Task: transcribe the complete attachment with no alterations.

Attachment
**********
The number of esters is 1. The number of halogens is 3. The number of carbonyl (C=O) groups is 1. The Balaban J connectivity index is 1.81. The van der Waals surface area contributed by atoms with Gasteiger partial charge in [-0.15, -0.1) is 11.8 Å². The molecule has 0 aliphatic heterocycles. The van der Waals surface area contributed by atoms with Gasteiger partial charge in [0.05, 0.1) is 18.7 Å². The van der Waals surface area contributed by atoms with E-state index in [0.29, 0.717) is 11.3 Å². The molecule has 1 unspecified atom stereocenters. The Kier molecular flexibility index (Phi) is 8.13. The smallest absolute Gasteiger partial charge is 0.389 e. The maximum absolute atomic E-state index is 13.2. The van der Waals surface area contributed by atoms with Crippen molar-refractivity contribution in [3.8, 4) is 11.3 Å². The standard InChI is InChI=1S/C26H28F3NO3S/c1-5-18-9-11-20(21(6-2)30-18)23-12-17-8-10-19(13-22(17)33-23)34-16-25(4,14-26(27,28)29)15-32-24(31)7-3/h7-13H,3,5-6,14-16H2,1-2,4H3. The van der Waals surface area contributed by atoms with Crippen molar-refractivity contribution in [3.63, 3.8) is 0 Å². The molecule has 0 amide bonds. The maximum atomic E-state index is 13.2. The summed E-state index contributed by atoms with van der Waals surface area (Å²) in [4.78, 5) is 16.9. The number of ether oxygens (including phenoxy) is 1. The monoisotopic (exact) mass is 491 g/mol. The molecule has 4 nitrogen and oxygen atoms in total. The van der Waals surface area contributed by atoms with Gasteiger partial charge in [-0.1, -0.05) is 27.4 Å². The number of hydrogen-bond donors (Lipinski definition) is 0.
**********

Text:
The number of esters is 1. The number of halogens is 3. The number of carbonyl (C=O) groups is 1. The Balaban J connectivity index is 1.81. The van der Waals surface area contributed by atoms with Gasteiger partial charge in [-0.15, -0.1) is 11.8 Å². The molecule has 0 aliphatic heterocycles. The van der Waals surface area contributed by atoms with Gasteiger partial charge in [0.05, 0.1) is 18.7 Å². The van der Waals surface area contributed by atoms with E-state index in [0.29, 0.717) is 11.3 Å². The molecule has 1 unspecified atom stereocenters. The Kier molecular flexibility index (Phi) is 8.13. The smallest absolute Gasteiger partial charge is 0.389 e. The maximum absolute atomic E-state index is 13.2. The van der Waals surface area contributed by atoms with Crippen molar-refractivity contribution in [3.8, 4) is 11.3 Å². The standard InChI is InChI=1S/C26H28F3NO3S/c1-5-18-9-11-20(21(6-2)30-18)23-12-17-8-10-19(13-22(17)33-23)34-16-25(4,14-26(27,28)29)15-32-24(31)7-3/h7-13H,3,5-6,14-16H2,1-2,4H3. The van der Waals surface area contributed by atoms with Crippen molar-refractivity contribution in [3.63, 3.8) is 0 Å². The molecule has 0 amide bonds. The maximum atomic E-state index is 13.2. The summed E-state index contributed by atoms with van der Waals surface area (Å²) in [4.78, 5) is 16.9. The number of ether oxygens (including phenoxy) is 1. The monoisotopic (exact) mass is 491 g/mol. The molecule has 4 nitrogen and oxygen atoms in total. The van der Waals surface area contributed by atoms with Gasteiger partial charge in [-0.1, -0.05) is 27.4 Å². The number of hydrogen-bond donors (Lipinski definition) is 0.